These 2 TSX Stocks Can Thrive After Major Market Crashes

The Royal Bank of Canada stock and Constellation Software stock are likely to thrive after the market crash.

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We are just entering April 2020, and it’s already clear that this will not be a stellar year for the global economy. The COVID-19 pandemic is spreading like wildfire across the planet, and the economy is grinding to an abrupt halt as countermeasures are taken to counteract the spread.

Governments around the world are collectively injecting trillions of dollars in stimulus funds in a bid to keep markets afloat. Despite all their efforts, investors can expect to see a long and dark road of recession ahead.

I don’t think many companies will recover from the market crash we are witnessing right now. That said, some companies can weather the market crash and emerge stronger than they were before the market crash.

If you’re a long-term investor, I will discuss two stocks you could consider investing in to leverage the effects of the crash and potentially grow your net worth substantially.

Constellation Software

Constellation Software (TSX:CSU) is not something we can draw on from the major market crashes in the past. Still, this company is well-positioned to thrive after the current market crash. It can outperform the broader stock market in 2020 despite the coronavirus-fuelled halt in the economy.

Most of the firm’s clients consist of government agencies and public sector contractors, which means that its clients will not stop business during the recession — and neither will Constellation, though it might lose some of its revenue due to the closure of non-essential businesses. As two-thirds of its clients will not stop work during the crisis, it can keep the cash flow rolling in.

Other software firms might not be able to weather the recession so well. Post-recession opportunities will await Constellation, as it may look to acquire other software firms at attractive prices. An acquisition-driven growth strategy might heavily work in favour of Constellation.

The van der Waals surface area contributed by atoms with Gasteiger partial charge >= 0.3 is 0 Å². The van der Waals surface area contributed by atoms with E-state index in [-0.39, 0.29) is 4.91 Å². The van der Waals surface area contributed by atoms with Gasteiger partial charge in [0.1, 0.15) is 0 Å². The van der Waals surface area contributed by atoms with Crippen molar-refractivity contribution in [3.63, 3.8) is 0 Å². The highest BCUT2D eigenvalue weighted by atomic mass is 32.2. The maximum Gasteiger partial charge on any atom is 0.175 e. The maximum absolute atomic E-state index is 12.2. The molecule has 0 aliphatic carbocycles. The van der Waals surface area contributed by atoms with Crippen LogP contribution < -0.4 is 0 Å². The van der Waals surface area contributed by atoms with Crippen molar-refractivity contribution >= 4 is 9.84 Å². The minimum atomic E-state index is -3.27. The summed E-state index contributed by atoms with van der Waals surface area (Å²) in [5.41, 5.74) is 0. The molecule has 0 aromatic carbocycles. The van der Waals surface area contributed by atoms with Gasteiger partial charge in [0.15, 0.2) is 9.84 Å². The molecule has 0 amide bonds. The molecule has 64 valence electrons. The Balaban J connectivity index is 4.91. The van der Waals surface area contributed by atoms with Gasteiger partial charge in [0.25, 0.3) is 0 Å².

At writing, the stock is trading for $1,289.71 per share. While it’s down 14.67% from its February 2020 peak, it’s been on an upward trend since March 18, 2020.

Royal Bank of Canada

The Royal Bank of Canada (TSX:RY)(NYSE:RY) is the most significant financial institution among Canada’s Big Six Banks. The current recession we are witnessing is something that economists believe can dwarf the recession of 2008. The Big Six have suffered like most of the TSX due to the market crash.

At writing, the Royal Bank of Canada stock is trading for $83.05 per share and is down by almost 24% from its February 2020 peak, although it’s faring better than its closest peers. RBC is also performing better than the broader market, with the S&P/TSX Composite Index down by almost 30% in the same period.

Canada’s Big Six have positioned themselves to mitigate the impact of an economic downturn. 3Indeed, 4% of RBC’s Canadian residential mortgage portfolio are protected by insurance.

This shifts the burden of those mortgages to the insurer if the borrowers default. RBC also has a loan-to-value (LTV) ratio of 53%. This LTV indicates that there needs to be a significant drop in property value to affect the bank’s mortgage portfolio.

There is also plenty of room for RBC to restructure its impaired loans. RBC finished its Q1 of fiscal 2020 with a gross impaired loans ratio of 0.45%. It’s the lowest among the Big Six and highlights the quality of its loan portfolio.

Despite a bleak short-term outlook in the recession, Royal Bank has plenty of room and robust fundamentals to help it survive the crash and thrive after markets recover.

Foolish takeaway

In times of recession, investors should look toward assets that can help them retain as much of their capital as possible. The Royal Bank of Canada has a historical record of surviving market crashes and thriving as the economy recovers.

Constellation Software has all the right conditions to retain healthy cash flow and acquire other companies at attractive valuations once the market improves.

It could be worth your while to take a closer look at both of these stocks as you look to park your capital and leverage the impact of the recession.

This article represents the opinion of the writer, who may disagree with the “official” recommendation position of a Motley Fool premium service or advisor. We’re Motley! Questioning an investing thesis — even one of our own — helps us all think critically about investing and make decisions that help us become smarter, happier, and richer, so we sometimes publish articles that may not be in line with recommendations, rankings or other content.

Fool contributor Adam Othman has no position in any of the stocks mentioned. The Motley Fool owns shares of and recommends Constellation Software.

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